• Ancillary structures including a Covered Seating Area overlooking Water Court,
• The rearrangement of car parking across the site to restrict car movement to the site edges by Staverton Road and Banbury Road,
• Careful consideration of the impact of vehicular access for deliveries, emergency services and refuse,
• Covered and secure cycle parking.

Choose a few key elements you want to promote

7 new three storey buildings - CLT construction.
Renovation of Fairfield House to provide self-contained student flats.
Reduction in parking spaces from 50 to just 14.
Increase in covered bicycle storage.
Architectural place-making and shared use spaces to encourage multi-generational interaction.
MVHR, reducing fresh air heating load by more than 80%.
Use of ASHP’s helping to achieve greater than a 40% reduction in emissions.
Site-wide Lighting Strategy - mindful of biodiversity and reducing night-time light pollution.
Landscape-led scheme. Biodiversity gains and creation of gardens in keeping with NOVSCA guidance. Orchards replanted and specimen trees preserved with buildings designed around them.

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Scheme Information

Type

  • Courtyard House
  • Cohousing
  • Multi-Aspect Apartments

Size

  • Medium density

Cost/ownership

  • Private Ownership

Planning

  • Estate Regeneration
  • Suburban

Construction/Design

  • Brickwork
  • Contemporary Design
  • Local Vernacular
  • CLT
  • Modern methods
  • Off-site

Sustainability

  • Managing water use and run off (eg SuDS or water recycling)
  • Embodied energy in construction
  • Building energy in use (any target above Regs)
  • Biodiversity (eg Building with Nature)

Outdoor areas

  • Private Terraces
  • Outside Terrace
  • Biodiversity
  • Garden

Surrounding Area

  • Landscape
  • Communal Spaces
  • Community Buildings
  • Play Spaces

Specialised

  • Wheelchair
  • Community

Sustainability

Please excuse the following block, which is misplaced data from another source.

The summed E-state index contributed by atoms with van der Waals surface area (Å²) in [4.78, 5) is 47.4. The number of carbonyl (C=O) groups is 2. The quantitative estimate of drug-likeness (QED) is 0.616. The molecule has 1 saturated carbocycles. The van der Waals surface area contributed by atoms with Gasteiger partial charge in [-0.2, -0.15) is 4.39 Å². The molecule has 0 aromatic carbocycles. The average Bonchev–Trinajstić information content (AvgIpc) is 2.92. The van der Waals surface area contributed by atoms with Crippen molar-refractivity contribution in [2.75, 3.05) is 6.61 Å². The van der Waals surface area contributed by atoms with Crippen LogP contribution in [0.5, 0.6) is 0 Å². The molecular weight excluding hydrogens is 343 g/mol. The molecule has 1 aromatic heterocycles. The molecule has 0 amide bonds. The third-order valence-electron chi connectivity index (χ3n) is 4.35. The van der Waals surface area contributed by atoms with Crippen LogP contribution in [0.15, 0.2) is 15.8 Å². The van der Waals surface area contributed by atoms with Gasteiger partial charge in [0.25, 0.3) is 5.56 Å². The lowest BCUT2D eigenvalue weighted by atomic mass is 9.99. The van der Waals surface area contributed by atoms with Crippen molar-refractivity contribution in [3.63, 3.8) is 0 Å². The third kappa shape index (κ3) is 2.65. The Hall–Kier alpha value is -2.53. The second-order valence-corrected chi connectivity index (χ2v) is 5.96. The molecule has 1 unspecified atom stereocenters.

The 7 new superstructures have been designed in lightweight Cross Laminated Timber. CLT is a method of sustainable construction that uses timber for the structure instead of higher carbon concrete or steel. The timber is sourced from sustainably managed forests and sequesters C02 throughout the life of the building. CLT is made on the continent however the transport in construction will equate roughly to 4% of the total C02 produced. The panels are available in different grades which allows for a higher quality visual finish where it is to be exposed. Exposing the CLT will reduce the need for finishes, therefore lowering the weight of the building and removing additional materials from site. Within some of the student spaces we are seeking to express visual CLT. Structural walls, floors and roofs are formed of solid CLT panels and assembled on site - meaning faster construction, a lot less deliveries to site to construct the frame, it is a dry trade so it is also quieter to construct. CLT also achieves very good air tightness to help the thermal efficiency of the building during its life using a "fabric first" approach. Where possible the cement content of the concrete will be minimised to limit the embodied CO2. Fairfield House is to be retained and have a light refurbishment and the existing Garden House is the be re-configured and extended, re-using existing roof joists and materials wherever possible. Reduction of car parking spaces from 50 to 14, comprising 1 Disabled Bay at Nursery + 6 Disabled Bays for Students + 7 bays for College Staff , encouraging parents, carers, staff and students to arrive by public transport, on foot or by bike. Some covered and some building integrated bike storage is provided throughout the development for 295 bicycles, an increase of 178.